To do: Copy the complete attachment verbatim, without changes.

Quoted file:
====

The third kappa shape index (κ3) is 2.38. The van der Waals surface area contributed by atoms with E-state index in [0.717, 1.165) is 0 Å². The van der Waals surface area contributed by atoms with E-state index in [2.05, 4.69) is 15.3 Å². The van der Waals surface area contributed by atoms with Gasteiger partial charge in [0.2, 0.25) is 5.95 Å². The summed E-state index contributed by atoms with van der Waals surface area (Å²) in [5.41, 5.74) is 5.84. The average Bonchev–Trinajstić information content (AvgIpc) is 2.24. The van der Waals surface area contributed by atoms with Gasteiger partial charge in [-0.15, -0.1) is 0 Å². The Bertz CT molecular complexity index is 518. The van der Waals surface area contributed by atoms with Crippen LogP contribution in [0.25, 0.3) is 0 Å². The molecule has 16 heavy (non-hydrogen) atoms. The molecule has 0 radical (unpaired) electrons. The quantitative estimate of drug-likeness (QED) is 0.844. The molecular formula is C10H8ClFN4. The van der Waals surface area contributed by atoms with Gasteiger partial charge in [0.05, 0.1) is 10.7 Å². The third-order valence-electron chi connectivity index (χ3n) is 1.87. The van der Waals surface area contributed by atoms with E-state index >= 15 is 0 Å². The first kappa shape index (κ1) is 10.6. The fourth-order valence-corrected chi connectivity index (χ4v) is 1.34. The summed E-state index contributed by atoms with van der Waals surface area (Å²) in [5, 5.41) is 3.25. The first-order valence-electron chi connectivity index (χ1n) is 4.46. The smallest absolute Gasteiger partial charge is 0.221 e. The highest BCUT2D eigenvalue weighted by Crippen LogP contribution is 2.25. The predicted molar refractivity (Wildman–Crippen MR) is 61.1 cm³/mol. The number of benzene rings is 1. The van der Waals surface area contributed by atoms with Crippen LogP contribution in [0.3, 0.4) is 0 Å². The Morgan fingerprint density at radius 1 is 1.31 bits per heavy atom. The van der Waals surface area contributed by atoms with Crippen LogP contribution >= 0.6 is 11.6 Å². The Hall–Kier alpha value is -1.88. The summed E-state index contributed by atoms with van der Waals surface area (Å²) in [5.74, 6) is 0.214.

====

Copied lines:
The third kappa shape index (κ3) is 2.38. The van der Waals surface area contributed by atoms with E-state index in [0.717, 1.165) is 0 Å². The van der Waals surface area contributed by atoms with E-state index in [2.05, 4.69) is 15.3 Å². The van der Waals surface area contributed by atoms with Gasteiger partial charge in [0.2, 0.25) is 5.95 Å². The summed E-state index contributed by atoms with van der Waals surface area (Å²) in [5.41, 5.74) is 5.84. The average Bonchev–Trinajstić information content (AvgIpc) is 2.24. The van der Waals surface area contributed by atoms with Gasteiger partial charge in [-0.15, -0.1) is 0 Å². The Bertz CT molecular complexity index is 518. The van der Waals surface area contributed by atoms with Crippen LogP contribution in [0.25, 0.3) is 0 Å². The molecule has 16 heavy (non-hydrogen) atoms. The molecule has 0 radical (unpaired) electrons. The quantitative estimate of drug-likeness (QED) is 0.844. The molecular formula is C10H8ClFN4. The van der Waals surface area contributed by atoms with Gasteiger partial charge in [0.05, 0.1) is 10.7 Å². The third-order valence-electron chi connectivity index (χ3n) is 1.87. The van der Waals surface area contributed by atoms with E-state index >= 15 is 0 Å². The first kappa shape index (κ1) is 10.6. The fourth-order valence-corrected chi connectivity index (χ4v) is 1.34. The summed E-state index contributed by atoms with van der Waals surface area (Å²) in [5, 5.41) is 3.25. The first-order valence-electron chi connectivity index (χ1n) is 4.46. The smallest absolute Gasteiger partial charge is 0.221 e. The highest BCUT2D eigenvalue weighted by Crippen LogP contribution is 2.25. The predicted molar refractivity (Wildman–Crippen MR) is 61.1 cm³/mol. The number of benzene rings is 1. The van der Waals surface area contributed by atoms with Crippen LogP contribution in [0.3, 0.4) is 0 Å². The Morgan fingerprint density at radius 1 is 1.31 bits per heavy atom. The van der Waals surface area contributed by atoms with Crippen LogP contribution >= 0.6 is 11.6 Å². The Hall–Kier alpha value is -1.88. The summed E-state index contributed by atoms with van der Waals surface area (Å²) in [5.74, 6) is 0.214.